“We are building a foundation from which we will build a long-term sustainable company,” said Saloojee. “This is underpinned by a revised vision for the company and strong commitments from our shareholder, the Government, to support the future growth of Denel.”
The Denel Group and its associates currently employ over 6 700 direct personnel. Taking into account global standards that the industry creates four downstream jobs for every formal employee this means that the company indirectly maintains or supports some 30 000 job opportunities.
“Our strategy is aimed at achieving over a three-year period a significant increase in revenue, optimising cost and efficiency, strengthening the balance sheet, modernising technology and transformation. We intend to ensure quicker conversion of order pipelines to orders especially in the export market,” said Saloojee.
“At the same time we will develop and implement measures aimed at optimising and reducing business costs through continuous improvements in efficiencies to ensure we stay competitive and remain in business.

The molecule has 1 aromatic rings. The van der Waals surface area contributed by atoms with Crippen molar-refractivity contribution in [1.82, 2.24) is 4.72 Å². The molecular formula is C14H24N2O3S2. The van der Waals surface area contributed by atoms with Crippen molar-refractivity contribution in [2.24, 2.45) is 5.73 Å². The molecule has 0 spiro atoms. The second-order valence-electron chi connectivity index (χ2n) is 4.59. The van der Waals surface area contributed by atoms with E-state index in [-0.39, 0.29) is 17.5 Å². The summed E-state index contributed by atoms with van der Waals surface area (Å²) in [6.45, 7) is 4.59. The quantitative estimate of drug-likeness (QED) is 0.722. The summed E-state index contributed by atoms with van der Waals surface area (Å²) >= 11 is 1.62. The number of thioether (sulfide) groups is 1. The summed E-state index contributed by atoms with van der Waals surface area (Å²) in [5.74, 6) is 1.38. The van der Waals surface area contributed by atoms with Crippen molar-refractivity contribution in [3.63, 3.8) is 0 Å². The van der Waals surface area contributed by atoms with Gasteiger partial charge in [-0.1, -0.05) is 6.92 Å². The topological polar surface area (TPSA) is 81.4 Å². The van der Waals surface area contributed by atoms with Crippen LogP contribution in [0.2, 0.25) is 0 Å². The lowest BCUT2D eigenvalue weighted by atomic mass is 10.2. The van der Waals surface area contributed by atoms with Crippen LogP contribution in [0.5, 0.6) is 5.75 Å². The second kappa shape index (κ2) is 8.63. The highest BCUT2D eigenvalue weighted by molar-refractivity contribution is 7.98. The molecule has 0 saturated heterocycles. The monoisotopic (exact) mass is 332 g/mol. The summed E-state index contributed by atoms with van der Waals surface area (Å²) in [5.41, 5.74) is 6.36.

“We are exploring a number of funding mechanisms with both financial institutions and the Shareholder. The indications are that there will in future be a hybrid funding model in place for Denel comprising a combination of recapitalisation, loans and government guarantees aimed at strengthening the balance sheet.
“The Board and executive management share a strategic intent to make Denel a dynamic, vibrant, financially sound and profitable organisation which has empowered its employees with regards to skills development, technology innovation, people retention and reflecting the transformation imperatives of the Government. This forms the foundation from which we will build a long-term sustainable company,” said Saloojee.